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We’re halfway through the year. Amid pandemic, recession, protests


While it would be a stretch to view the second quarter as a “glass half-full” scenario, the United States managed to avoid economists’ most dire predictions as the first half of the year comes to a close.

On Tuesday, the last day of the second quarter, the Dow Jones Industrial Average closed with a quarterly gain of close to 18 percent — its best performance since 1987. The S&P 500 was up almost 20 percent and the Nasdaq Composite rose by 30 percent, their best quarterly performance since the late 1990s.

Despite this apparent market confidence, small business owners and investors alike are facing the second half of 2020 with an uneasy mix of cautious optimism and trepidation. A Southern surge of COVID-19 could erode the gains eked out by the stock market — and force a reprisal of the shutdowns that brought households and businesses to the brink of insolvency.

“People were more interested in buying toilet paper and cleaning products than buying bags,” after the pandemic hit, said Sherrill Mosee, founder and CEO of MinkeeBlue, a brand of travel and commuting bags. She told NBC News her sales plunged by 90 percent when COVID-19 struck. “It was crickets around here.”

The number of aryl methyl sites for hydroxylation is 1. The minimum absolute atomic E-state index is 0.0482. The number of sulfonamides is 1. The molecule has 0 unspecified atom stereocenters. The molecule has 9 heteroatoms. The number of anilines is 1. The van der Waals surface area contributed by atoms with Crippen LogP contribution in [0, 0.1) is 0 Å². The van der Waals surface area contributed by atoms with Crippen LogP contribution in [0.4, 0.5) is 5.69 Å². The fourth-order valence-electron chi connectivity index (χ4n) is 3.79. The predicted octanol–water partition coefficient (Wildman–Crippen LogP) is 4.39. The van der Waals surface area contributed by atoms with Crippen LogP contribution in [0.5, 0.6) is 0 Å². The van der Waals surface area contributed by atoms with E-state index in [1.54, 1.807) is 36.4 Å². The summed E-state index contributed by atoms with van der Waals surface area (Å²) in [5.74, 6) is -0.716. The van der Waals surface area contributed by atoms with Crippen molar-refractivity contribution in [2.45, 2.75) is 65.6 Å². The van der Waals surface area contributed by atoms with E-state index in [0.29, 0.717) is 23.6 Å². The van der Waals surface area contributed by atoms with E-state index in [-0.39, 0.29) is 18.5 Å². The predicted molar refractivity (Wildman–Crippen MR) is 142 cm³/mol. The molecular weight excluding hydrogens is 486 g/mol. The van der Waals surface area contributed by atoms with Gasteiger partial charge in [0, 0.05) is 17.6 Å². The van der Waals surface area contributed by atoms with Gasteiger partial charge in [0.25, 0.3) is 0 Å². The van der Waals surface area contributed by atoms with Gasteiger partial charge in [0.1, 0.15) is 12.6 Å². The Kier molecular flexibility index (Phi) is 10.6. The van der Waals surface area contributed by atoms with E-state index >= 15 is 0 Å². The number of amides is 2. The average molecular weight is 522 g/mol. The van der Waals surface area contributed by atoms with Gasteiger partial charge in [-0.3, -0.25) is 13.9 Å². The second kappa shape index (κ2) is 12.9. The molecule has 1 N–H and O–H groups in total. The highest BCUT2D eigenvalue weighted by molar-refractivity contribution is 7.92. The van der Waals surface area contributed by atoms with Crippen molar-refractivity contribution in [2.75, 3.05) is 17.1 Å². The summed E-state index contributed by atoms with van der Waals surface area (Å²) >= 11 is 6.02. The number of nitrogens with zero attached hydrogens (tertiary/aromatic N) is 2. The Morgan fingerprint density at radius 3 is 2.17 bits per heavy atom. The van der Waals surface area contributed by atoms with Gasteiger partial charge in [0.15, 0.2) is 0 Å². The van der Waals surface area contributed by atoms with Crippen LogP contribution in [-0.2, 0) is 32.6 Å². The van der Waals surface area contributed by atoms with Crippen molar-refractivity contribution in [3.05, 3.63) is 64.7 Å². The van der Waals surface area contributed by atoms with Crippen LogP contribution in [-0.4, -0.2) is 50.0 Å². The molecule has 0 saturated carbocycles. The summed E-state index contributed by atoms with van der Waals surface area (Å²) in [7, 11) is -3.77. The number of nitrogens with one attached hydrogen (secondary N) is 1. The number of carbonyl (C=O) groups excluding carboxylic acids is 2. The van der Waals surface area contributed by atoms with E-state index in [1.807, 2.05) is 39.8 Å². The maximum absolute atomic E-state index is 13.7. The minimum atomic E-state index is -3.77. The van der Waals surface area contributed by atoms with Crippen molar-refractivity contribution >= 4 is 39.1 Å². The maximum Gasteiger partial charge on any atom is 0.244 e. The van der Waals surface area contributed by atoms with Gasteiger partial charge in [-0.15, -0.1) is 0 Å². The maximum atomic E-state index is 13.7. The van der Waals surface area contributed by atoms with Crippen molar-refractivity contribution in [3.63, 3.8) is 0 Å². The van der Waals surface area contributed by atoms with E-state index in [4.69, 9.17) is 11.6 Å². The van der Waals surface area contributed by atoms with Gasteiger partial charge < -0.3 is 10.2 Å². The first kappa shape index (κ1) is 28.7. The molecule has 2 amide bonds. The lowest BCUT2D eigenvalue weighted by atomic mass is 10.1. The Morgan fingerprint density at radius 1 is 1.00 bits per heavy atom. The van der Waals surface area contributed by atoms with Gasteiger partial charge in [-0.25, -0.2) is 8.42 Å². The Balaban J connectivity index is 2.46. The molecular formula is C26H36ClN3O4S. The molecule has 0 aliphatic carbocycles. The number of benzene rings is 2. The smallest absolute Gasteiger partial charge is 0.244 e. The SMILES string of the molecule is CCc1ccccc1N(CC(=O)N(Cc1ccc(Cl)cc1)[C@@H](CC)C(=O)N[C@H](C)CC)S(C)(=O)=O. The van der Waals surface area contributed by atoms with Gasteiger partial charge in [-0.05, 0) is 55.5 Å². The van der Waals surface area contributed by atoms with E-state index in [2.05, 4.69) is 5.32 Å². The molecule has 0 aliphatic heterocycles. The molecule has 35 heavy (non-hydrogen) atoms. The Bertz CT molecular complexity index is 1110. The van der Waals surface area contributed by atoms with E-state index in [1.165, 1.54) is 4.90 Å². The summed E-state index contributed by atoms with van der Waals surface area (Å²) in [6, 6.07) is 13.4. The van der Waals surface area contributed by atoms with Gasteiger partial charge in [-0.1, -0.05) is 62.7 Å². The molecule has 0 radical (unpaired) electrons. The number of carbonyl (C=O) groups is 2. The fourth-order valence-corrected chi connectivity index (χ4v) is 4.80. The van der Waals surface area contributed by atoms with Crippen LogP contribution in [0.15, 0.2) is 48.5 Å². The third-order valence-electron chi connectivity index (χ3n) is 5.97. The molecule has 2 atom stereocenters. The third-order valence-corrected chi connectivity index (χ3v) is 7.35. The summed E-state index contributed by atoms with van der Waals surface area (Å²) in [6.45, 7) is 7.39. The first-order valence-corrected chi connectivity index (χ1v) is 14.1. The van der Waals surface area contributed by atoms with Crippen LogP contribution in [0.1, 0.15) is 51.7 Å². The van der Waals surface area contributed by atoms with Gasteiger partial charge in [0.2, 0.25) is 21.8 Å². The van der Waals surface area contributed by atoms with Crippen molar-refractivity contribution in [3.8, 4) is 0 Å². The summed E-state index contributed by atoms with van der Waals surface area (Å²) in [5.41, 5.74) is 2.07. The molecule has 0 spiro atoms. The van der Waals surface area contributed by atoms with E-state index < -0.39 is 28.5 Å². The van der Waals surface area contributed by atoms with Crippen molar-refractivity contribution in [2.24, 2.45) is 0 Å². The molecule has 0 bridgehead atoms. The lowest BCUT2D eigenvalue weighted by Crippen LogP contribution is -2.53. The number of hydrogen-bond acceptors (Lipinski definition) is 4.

“We do believe the worst is past, but don’t have a high degree of confidence predicting the behavior of the COVID-19 virus,” said Mark Hamrick, senior economic analyst at Bankrate.com.

Although metrics on employment, real estate and consumer confidence look better than expected, the nation is by no means out of the woods yet, said Mark Zandi, chief economist at Moody’s Analytics.

“The numbers have been a little bit better than anticipated. That just goes to the fact that businesses reopened sooner than expected,” he said. “It kind of pulled forward some of the job growth and the better numbers. I don’t think I take any solace in the better numbers than we’re getting right now.”

Brent Weiss, co-founder and head of planning at financial planning firm Facet Wealth, said the upheaval of the second quarter made many Americans realize that there were “cracks in the foundation” of their financial stability. “Clients were scared. This was the fastest decline in market history,” he said.

Main Street was similarly whipsawed. “It’s been a whirlwind for small business owners,” said Holly Wade, director of research and policy analysis for the National Federation of Independent Business.

In a survey, the trade group found that reopening the economy seemed to have a booster effect on sales, with 54 percent reporting either slight or moderate to significant growth in the month of May — but these fragile gains are now in jeopardy. “Over the last week, we’ve seen states start scaling back on their reopening and their phase-ins. So the level of economic uncertainty is still strong,” Wade said. “How states respond to increased cases of COVID-19 is very much up in…


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